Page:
Ashley Morse

Ashley Morse

Ph.D. candidate in Slavic Languages and Literatures
Ashley Morse

Ashley Morse specializes in early modern Russian literature. Combining extensive archival research and close philological analysis of primary texts with a broad theoretical framework, his dissertation, “Miracle, Mystery, Authority: The Rise of Governmentality in Early Modern Russia,” examines the origins of the Petrine myth in the rhetoric of the didactic sermon, which rose to prominence at the Russian court in the seventeenth century. The dissertation is advised by Profs Weir, Flier, and Khitrova.

In addition to his dissertation, Ashley has recently presented on and coauthored a paper with Justin Willson, titled “Maksim Grek’s Letter against the Jerusalem Idea in Muscovy” (under review for publication).

While his dissertation is focused on early modern Russian literature, Ashley maintains a wide array of intellectual interests that ranges from ancient and medieval mysticism to the works of Vladimir Solovyov and the poetry of the Russian Symbolists. Key questions he continues to explore in his research and teaching are the relationship between language and experience, philosophy and art, faith and politics, and the nature of truth and the sacred.

As a Teaching Fellow he has taught first-year Russian both in-person and online. Ashley has also had the opportunity to teach ethical reasoning in the works of Dostoevsky and Tolstoy with Justin Weir and a class on the works of Chekhov with visiting professor Yuri Corrigan.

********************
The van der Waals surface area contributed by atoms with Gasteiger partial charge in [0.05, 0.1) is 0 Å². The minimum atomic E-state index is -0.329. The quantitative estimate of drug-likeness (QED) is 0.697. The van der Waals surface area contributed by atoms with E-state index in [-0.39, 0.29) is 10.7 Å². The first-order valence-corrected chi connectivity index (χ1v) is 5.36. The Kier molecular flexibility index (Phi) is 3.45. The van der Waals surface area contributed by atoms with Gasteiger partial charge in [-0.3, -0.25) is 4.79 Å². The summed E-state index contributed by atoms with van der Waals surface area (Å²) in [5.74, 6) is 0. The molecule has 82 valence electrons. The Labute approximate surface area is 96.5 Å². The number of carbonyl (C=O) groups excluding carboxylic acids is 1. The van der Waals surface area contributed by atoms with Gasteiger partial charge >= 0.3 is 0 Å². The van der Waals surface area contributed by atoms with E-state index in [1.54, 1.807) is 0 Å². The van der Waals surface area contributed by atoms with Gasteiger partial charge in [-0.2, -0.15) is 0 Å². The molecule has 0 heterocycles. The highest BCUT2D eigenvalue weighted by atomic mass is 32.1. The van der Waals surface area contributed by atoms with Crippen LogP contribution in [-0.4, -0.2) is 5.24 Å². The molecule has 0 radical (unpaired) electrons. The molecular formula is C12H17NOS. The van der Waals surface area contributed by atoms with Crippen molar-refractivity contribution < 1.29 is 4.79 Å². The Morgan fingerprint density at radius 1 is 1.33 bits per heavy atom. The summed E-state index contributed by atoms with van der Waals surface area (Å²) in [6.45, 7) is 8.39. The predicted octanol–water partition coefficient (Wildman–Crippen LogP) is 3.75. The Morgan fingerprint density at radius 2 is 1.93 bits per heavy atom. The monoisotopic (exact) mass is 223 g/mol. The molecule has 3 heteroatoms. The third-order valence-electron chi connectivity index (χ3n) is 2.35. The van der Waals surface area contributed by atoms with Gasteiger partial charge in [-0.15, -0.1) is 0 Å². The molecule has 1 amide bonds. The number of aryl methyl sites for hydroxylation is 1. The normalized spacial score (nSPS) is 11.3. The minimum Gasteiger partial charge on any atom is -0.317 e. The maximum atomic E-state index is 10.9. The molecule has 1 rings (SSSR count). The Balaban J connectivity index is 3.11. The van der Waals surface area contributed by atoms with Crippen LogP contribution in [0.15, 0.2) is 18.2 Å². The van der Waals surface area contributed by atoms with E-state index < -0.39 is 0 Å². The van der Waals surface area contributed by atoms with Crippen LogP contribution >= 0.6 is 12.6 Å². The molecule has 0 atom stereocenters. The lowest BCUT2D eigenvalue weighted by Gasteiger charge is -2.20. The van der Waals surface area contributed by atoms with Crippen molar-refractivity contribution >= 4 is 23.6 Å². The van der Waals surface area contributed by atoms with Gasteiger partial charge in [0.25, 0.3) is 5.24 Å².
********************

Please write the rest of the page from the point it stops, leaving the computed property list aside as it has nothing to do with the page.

Beyond his academic interests, Ashley enjoys reading and translating, sailing, hiking, and rock climbing.

Ashley began his graduate studies in 2014, after spending two years teaching and working for a study abroad program in St. Petersburg, Russia. He studied Russian and German language and literature at the University of New Hampshire, where he was advised on his Honors in Major thesis by Ron LeBlanc.

In 2018-2019 Ashley was awarded a Fulbright Grant to Russia, where he was sponsored by the Higher School of Economics in Moscow and advised by M. S. Kiseleva.

Ashley’s research has been supported by the Gochman Slavic Research Fellowship, the Davis Center Maurice Lazarus Graduate Research Travel Award, and the Stephen Lessing Baehr and Irina Mess-Baehr Travel and Research Award. In 2020-2021, he received the GSAS Completion Fellowship at Harvard University. He plans to defend in fall 2021.

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